A partnership law expert will be able to negotiate on your behalf to try and resolve the issue. If this is not possible, there are other methods of dispute resolution available.

Mediation is the most popular method. It involves putting the case to a trained mediator who will work with all of the parties involved to help them reach an acceptable solution.

There are several advantages to this. Firstly, it is usually quicker and cheaper than litigation, which can involve lengthy preparation as well as time spent in court.

Secondly, the solution will be something that has been agreed upon by all parties, rather than a decision imposed by the court that may be unwelcome. A skilled mediator may even be able to mend a partnership so that the relationship can continue once new parameters have been defined.

It is often the case that a court will require parties to at least try to mediate before bringing a case, so engaging in this as soon as possible is always a good idea.

Avoiding litigation by having a new partnership agreement drawn up

If your partnership agreement does not fully deal with all of the issues you believe may be of concern, it is advisable to have it redrawn. This can be done at any time throughout the partnership, provided the other partners are agreeable.

It can be helpful to sit down with your partners and look at the areas that may cause problems at some stage in the future before a serious problem arises. It is easier to talk things through rationally and dispassionately before an issue arises and gets blown out of proportion. It may be that all that is needed is some negotiation and compromise and for everyone to settle on a new agreement that they are happy with.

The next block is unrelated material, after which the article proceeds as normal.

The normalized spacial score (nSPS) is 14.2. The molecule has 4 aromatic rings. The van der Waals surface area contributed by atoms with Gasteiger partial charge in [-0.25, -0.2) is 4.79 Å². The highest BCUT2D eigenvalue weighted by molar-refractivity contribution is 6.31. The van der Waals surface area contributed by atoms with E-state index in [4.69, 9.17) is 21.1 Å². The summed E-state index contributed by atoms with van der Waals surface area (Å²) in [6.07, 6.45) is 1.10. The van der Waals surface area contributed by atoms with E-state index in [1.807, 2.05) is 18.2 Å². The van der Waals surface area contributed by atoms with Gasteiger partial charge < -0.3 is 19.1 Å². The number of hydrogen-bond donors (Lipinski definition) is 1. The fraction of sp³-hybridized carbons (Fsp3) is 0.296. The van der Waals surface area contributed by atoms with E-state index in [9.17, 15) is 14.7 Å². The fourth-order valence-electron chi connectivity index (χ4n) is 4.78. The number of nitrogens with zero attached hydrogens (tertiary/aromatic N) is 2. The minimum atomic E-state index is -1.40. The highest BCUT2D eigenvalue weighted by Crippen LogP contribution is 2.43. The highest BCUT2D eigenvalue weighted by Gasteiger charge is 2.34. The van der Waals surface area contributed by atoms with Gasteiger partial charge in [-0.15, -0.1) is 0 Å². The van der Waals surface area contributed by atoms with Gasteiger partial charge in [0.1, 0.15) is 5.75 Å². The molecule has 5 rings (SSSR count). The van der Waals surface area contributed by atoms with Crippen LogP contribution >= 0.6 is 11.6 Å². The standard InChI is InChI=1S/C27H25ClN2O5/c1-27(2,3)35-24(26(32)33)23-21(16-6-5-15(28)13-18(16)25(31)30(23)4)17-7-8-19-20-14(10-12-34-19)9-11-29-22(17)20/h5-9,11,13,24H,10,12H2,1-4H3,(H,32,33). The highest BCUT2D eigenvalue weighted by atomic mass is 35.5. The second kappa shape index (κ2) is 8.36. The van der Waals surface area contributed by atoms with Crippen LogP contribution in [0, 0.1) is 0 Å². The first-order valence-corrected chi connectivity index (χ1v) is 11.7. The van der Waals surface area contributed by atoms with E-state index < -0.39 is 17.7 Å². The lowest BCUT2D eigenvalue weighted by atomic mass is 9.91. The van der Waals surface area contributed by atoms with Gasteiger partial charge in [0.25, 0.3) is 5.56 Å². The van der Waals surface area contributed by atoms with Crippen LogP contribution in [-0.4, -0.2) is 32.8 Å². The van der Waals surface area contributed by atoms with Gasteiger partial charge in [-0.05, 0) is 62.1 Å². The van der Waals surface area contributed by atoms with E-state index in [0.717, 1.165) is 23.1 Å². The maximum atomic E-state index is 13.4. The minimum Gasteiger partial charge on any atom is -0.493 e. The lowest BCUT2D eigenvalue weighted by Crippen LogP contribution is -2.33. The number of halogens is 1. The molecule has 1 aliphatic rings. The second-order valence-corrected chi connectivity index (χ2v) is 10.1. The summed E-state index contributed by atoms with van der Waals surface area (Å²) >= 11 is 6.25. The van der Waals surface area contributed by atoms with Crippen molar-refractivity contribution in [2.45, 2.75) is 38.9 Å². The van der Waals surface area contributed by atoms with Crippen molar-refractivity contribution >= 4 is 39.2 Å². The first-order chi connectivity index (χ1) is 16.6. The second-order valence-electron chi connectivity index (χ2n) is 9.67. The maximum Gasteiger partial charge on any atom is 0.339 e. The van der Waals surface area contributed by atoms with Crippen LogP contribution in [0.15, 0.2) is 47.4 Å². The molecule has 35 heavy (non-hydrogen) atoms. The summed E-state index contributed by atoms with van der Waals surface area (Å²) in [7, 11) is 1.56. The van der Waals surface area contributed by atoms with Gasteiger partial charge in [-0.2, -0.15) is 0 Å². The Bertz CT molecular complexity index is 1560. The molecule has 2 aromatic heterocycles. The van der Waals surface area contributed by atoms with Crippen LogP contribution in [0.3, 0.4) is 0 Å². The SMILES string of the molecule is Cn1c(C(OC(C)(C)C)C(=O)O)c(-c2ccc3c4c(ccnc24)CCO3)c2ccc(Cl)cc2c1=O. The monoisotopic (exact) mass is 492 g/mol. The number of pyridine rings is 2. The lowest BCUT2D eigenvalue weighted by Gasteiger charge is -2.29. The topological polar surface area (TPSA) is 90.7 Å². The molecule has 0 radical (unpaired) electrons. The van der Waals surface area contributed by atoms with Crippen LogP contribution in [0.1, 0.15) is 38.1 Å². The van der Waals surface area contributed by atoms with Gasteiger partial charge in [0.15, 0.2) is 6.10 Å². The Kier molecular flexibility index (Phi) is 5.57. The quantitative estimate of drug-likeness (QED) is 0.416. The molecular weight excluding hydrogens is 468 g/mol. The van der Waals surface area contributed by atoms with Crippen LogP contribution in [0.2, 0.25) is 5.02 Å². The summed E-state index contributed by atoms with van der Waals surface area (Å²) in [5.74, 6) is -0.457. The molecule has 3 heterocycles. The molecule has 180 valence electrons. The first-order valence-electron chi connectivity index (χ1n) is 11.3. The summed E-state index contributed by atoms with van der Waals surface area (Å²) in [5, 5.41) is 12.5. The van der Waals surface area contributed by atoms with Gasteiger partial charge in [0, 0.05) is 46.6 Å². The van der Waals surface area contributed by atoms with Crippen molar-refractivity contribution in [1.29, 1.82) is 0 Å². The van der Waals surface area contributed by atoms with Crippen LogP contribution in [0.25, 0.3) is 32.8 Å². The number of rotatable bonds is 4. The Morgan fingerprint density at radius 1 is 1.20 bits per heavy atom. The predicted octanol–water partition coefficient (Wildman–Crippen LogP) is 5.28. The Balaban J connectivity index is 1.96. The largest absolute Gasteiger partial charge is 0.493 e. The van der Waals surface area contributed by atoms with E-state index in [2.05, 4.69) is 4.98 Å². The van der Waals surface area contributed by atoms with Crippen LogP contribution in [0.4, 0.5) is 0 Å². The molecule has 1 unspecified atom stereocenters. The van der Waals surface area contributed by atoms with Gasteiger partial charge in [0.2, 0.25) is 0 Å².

Having this drafted into a clear, unambiguous document as a roadmap for future dealings will help partners know exactly where they stand and give them a clear path if they wish to raise a dispute or consider leaving the partnership. It can also help limit their actions to their particular areas of knowledge and expertise.

As with any dispute or potential dispute, early intervention is key. The longer difficulties drag on, the more damaging they will be and the harder they will be to resolve. Involving a legal expert as soon as possible can minimise problems and help a partnership find a successful way forward.

Get in touch with us

We have wide-ranging experience in commercial litigation and partnership disputes, and were named as the ‘Commercial Disputes Specialists of the Year” in the Corporate Livewire Innovation & Excellence Awards 2020 as well as ‘Boutique Litigation Law Firm of the Year’ in both the 2019 and 2020 Global Awards by ACQ5

If you would like to talk to one of our expert legal team about any queries you may have regarding a partnership agreement, partnership dispute, or legal measures to put in place to ensure your business is successful, contact the author, Dipesh Dosani, or call the team today on 020 3968 6030 and we’ll be happy to help.

The above information is for general guidance on your rights and responsibilities and is not legal advice. If you need more details on your rights or legal advice about what action to take, please contact a legal advisor.

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Dipesh Dosani Partner
Dipesh advises clients on a wide range of commercial disputes including breach of contract, directors’ disputes, shareholder remedies, partnership issues, professional negligence and intellectual property. He is also able to provide clients with advice on all aspects of insolvency as well as investigations including misfeasance, undervalue transactions, preferences, transactions to defraud creditors and wrongful trading.